Thursday, February 17, 2011

What Does It Mean?

In a recent blog post, beginning a series in the forthcoming book King's Cross: The Story of the World in the Life of Jesus by Tim Keller, Scot McKnight noted as he closed his post, ". . . in the temptation [Keller] sees Jesus and Adam (I think it is Jesus and Israel in the wilderness, though Mark's Gospel is not as clear in this regard as are Matthew and Luke)."

A reader of Scot's blog asked, "Could the temptation not be both? In other words, could Jesus' resisting of temptation not be a sign that he succeeds where Adam, Israel, and all of humanity have failed in the past?" In his response, Scot made some very good points about reading Scripture:

You touch a sensitive nerve when you ask if it could be both. "Of course, it could be anything," is what I'm tempted to answer. But I'd like to explore this briefly:

1. The goal of reading is to discover, more or less, the intent of the author as expressed in a text . . .
2. Which means we are asking what Mark intended here . . .
3. Which means we are driven to ask what evidence there is in the text for what we think we are seeing . . .
4. Which means "Adam" does not appear in the text but allusions perhaps do appear to Eden/Paradise -- perhaps . . .
5. Which means saying it means both things means we've got evidence in the text for both and that Mark was intentionally giving us a double entendre . . .
6. Which is different from our ability to suggest it could be this and it could be that -- our could bes are not Mark's intentions.
7. The evidence, and Keller actually plumbs this if my memory is right, in Matthew and Luke is almost entirely in the direction of a Second Israel and not a Second Adam (Paul has Second Adam theology).

So, what evidence in Mark is there for a Second Adam typology? That's the question. Second Adam theology is, of course, true, but it doesn't mean it's true to this text.

When I teach sessions on reading and interpreting the Bible, I talk about "extracting the right doctrine from the wrong text," meaning essentially what Scot does. From now on I may talk about "being true to the text."

Wednesday, February 2, 2011


As I move closer to 60 than to 50 -- years, that is -- I think I'm going to take on the role of "grumpy ol' man." Well, maybe not. But I do reserve the right to "grump" once in a while, and this is one of those times. I'm tired of hearing about "Signing Day" . . . though perhaps not for an obvious reason.

In case you missed it, yesterday (Feb. 2) was the 2011 national signing day for NCAA Division I football: the first day recruits can sign a National Letter of Intent for their school of choice. The reason I'm tired of hearing about it isn't that I don't like college football, and it isn't that "my team" lost a great recruit to a rival team. What has bothered me is the talk of recruits committing and decommitting. Yesterday, I read about a high school linebacker who had committed to the University of Alabama, switched his commitment to Auburn University, and then switched his commitment back to Alabama. Thus, he committed three times and decommitted twice. [For what it's worth, I checked the online Oxford English Dictionary and just now, and neither included "decommit." I could opine as to why someone might feel the need to create such a term, but I'll leave that alone for now.] When did this young man really commit (keeping in mind the connotations such as "to obligate," "to bind," and "to pledge") to his school of choice?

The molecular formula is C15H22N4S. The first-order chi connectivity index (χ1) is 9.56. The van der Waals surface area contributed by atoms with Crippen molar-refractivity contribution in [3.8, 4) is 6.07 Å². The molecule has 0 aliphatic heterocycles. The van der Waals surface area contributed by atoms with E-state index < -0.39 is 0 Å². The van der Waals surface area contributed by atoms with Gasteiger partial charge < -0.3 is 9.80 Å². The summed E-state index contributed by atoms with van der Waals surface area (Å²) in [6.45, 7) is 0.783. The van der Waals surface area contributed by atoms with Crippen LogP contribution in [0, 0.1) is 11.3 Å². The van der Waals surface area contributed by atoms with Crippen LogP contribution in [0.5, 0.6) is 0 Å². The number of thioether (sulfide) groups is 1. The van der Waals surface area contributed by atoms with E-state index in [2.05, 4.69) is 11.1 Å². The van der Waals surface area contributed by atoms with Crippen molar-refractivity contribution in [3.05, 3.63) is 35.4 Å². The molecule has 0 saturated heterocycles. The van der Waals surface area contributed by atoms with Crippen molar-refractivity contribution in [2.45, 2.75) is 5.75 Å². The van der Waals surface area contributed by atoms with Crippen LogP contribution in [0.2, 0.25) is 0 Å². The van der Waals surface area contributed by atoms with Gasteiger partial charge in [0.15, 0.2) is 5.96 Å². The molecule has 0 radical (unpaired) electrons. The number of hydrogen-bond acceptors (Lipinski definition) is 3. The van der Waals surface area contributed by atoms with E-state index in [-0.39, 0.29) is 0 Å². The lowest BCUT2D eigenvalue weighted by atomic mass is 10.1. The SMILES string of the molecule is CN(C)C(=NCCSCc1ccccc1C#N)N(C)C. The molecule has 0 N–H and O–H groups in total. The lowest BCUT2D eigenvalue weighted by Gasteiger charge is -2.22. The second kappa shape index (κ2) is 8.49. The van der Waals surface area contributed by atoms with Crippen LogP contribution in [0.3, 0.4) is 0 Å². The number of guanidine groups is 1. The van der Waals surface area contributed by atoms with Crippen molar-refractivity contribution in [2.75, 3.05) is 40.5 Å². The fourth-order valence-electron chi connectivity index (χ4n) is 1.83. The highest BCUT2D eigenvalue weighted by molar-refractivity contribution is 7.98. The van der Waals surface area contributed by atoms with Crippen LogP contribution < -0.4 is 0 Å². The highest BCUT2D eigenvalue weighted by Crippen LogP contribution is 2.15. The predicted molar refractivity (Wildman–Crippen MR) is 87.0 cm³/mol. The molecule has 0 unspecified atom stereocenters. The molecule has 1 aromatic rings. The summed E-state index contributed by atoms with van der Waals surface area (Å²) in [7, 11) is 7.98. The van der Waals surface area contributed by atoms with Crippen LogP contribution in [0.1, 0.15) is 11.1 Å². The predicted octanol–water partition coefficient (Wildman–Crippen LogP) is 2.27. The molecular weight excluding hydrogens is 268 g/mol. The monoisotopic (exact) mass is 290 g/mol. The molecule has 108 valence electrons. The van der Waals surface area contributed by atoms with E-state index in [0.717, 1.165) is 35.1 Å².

My main concern is not for whom the young man plays college football; nor is it the misuse of the English language (though you who know me well, know that the latter is of more concern than the former). What really bothers me is the devaluation of the concept of commitment reflected in the story of the high school football player mentioned above. I certainly don't know all the facts in the story, but if he gave a verbal commitment in the first instance to the University of Alabama, what did he think he was doing? Was he obligating . . . binding . . . pledging himself to that university? Apparently not. Nor was he obligating himself to Auburn University when he committed to them. How would he feel if the cleats were on the other foot . . . if Nick Saban committed to sign him to play for the Crimson Tide, then decommitted? "No big deal, coach. I understand." I don't think so.

As I was writing this, I saw a story about another recruit. According to, this young man not only decommitted (switching from the USC Trojans to the Oregon Ducks), he was 45 minutes late for his signing ceremony -- apparently to make a dramatic entrance. I wonder if he made a commitment to be on time?

Lack of commitment to commitments is a sign of a lack of integrity. When someone makes a commitment to me, I expect them to mean it and to carry through on it. When I make a commitment, I expect the same thing of myself. That's integrity. [No, I'm not saying I've always been successful in this regard. But I do know when I've failed, and I desire, by the grace of God, to be a man of integrity.]

Down-home wisdom says, "Say what you mean, and mean what you say." Jesus says, "Let your 'Yes' mean 'Yes,' and your 'No' mean 'No'. Anything more is from the evil one." (Matthew 5:37, New American Bible). God, make us people who honor commitments, people of integrity, people of The Yes and The No.